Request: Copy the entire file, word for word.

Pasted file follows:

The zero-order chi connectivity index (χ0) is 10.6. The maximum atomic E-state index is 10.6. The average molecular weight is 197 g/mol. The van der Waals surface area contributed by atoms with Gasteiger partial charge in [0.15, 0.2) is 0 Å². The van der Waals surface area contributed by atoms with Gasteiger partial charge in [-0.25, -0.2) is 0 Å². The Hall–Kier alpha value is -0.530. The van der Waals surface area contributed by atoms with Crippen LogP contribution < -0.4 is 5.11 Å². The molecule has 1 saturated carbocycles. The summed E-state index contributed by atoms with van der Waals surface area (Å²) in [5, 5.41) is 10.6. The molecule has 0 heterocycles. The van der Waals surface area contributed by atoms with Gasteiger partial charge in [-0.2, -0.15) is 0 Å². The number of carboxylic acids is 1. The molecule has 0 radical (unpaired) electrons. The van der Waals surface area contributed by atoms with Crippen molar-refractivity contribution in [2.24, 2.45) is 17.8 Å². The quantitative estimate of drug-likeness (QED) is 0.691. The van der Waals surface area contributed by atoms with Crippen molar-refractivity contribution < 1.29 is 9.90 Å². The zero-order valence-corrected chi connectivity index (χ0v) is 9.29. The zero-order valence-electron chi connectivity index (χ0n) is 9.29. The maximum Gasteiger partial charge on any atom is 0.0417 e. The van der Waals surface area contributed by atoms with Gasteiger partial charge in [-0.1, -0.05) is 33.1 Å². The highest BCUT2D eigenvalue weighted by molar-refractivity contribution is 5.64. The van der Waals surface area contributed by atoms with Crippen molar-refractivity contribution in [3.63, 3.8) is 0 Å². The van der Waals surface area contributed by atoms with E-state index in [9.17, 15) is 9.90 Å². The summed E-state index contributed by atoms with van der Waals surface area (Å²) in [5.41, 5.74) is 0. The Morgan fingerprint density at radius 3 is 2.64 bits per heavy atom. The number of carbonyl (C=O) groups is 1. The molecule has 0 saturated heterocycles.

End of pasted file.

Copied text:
The zero-order chi connectivity index (χ0) is 10.6. The maximum atomic E-state index is 10.6. The average molecular weight is 197 g/mol. The van der Waals surface area contributed by atoms with Gasteiger partial charge in [0.15, 0.2) is 0 Å². The van der Waals surface area contributed by atoms with Gasteiger partial charge in [-0.25, -0.2) is 0 Å². The Hall–Kier alpha value is -0.530. The van der Waals surface area contributed by atoms with Crippen LogP contribution < -0.4 is 5.11 Å². The molecule has 1 saturated carbocycles. The summed E-state index contributed by atoms with van der Waals surface area (Å²) in [5, 5.41) is 10.6. The molecule has 0 heterocycles. The van der Waals surface area contributed by atoms with Gasteiger partial charge in [-0.2, -0.15) is 0 Å². The number of carboxylic acids is 1. The molecule has 0 radical (unpaired) electrons. The van der Waals surface area contributed by atoms with Crippen molar-refractivity contribution in [2.24, 2.45) is 17.8 Å². The quantitative estimate of drug-likeness (QED) is 0.691. The van der Waals surface area contributed by atoms with Crippen molar-refractivity contribution < 1.29 is 9.90 Å². The zero-order valence-corrected chi connectivity index (χ0v) is 9.29. The zero-order valence-electron chi connectivity index (χ0n) is 9.29. The maximum Gasteiger partial charge on any atom is 0.0417 e. The van der Waals surface area contributed by atoms with Gasteiger partial charge in [-0.1, -0.05) is 33.1 Å². The highest BCUT2D eigenvalue weighted by molar-refractivity contribution is 5.64. The van der Waals surface area contributed by atoms with Crippen molar-refractivity contribution in [3.63, 3.8) is 0 Å². The van der Waals surface area contributed by atoms with E-state index in [9.17, 15) is 9.90 Å². The summed E-state index contributed by atoms with van der Waals surface area (Å²) in [5.41, 5.74) is 0. The Morgan fingerprint density at radius 3 is 2.64 bits per heavy atom. The number of carbonyl (C=O) groups is 1. The molecule has 0 saturated heterocycles.